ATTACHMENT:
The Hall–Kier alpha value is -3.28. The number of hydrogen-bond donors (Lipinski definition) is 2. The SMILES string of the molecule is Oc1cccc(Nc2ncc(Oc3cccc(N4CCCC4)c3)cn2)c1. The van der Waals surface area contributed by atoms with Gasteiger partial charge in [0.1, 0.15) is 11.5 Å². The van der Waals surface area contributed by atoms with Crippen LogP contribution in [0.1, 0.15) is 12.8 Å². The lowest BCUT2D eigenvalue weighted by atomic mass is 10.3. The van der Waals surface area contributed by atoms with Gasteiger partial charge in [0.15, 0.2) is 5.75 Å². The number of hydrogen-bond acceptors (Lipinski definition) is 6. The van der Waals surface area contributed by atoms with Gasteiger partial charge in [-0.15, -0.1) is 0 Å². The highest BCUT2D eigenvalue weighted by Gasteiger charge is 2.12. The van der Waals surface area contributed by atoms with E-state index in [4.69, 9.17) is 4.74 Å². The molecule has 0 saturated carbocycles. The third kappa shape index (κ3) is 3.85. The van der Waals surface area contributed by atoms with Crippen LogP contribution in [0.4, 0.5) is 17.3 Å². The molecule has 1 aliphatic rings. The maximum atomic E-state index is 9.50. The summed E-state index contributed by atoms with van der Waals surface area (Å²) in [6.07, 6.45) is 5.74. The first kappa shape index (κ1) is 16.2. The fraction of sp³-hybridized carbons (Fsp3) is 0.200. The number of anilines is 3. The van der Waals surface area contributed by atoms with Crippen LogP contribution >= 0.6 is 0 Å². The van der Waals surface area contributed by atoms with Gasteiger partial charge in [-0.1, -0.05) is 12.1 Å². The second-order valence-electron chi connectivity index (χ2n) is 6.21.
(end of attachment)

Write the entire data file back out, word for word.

The Hall–Kier alpha value is -3.28. The number of hydrogen-bond donors (Lipinski definition) is 2. The SMILES string of the molecule is Oc1cccc(Nc2ncc(Oc3cccc(N4CCCC4)c3)cn2)c1. The van der Waals surface area contributed by atoms with Gasteiger partial charge in [0.1, 0.15) is 11.5 Å². The van der Waals surface area contributed by atoms with Crippen LogP contribution in [0.1, 0.15) is 12.8 Å². The lowest BCUT2D eigenvalue weighted by atomic mass is 10.3. The van der Waals surface area contributed by atoms with Gasteiger partial charge in [0.15, 0.2) is 5.75 Å². The number of hydrogen-bond acceptors (Lipinski definition) is 6. The van der Waals surface area contributed by atoms with Gasteiger partial charge in [-0.15, -0.1) is 0 Å². The highest BCUT2D eigenvalue weighted by Gasteiger charge is 2.12. The van der Waals surface area contributed by atoms with E-state index in [4.69, 9.17) is 4.74 Å². The molecule has 0 saturated carbocycles. The third kappa shape index (κ3) is 3.85. The van der Waals surface area contributed by atoms with Crippen LogP contribution in [0.4, 0.5) is 17.3 Å². The molecule has 1 aliphatic rings. The maximum atomic E-state index is 9.50. The summed E-state index contributed by atoms with van der Waals surface area (Å²) in [6.07, 6.45) is 5.74. The first kappa shape index (κ1) is 16.2. The fraction of sp³-hybridized carbons (Fsp3) is 0.200. The number of anilines is 3. The van der Waals surface area contributed by atoms with Crippen LogP contribution >= 0.6 is 0 Å². The van der Waals surface area contributed by atoms with Gasteiger partial charge in [-0.1, -0.05) is 12.1 Å². The second-order valence-electron chi connectivity index (χ2n) is 6.21.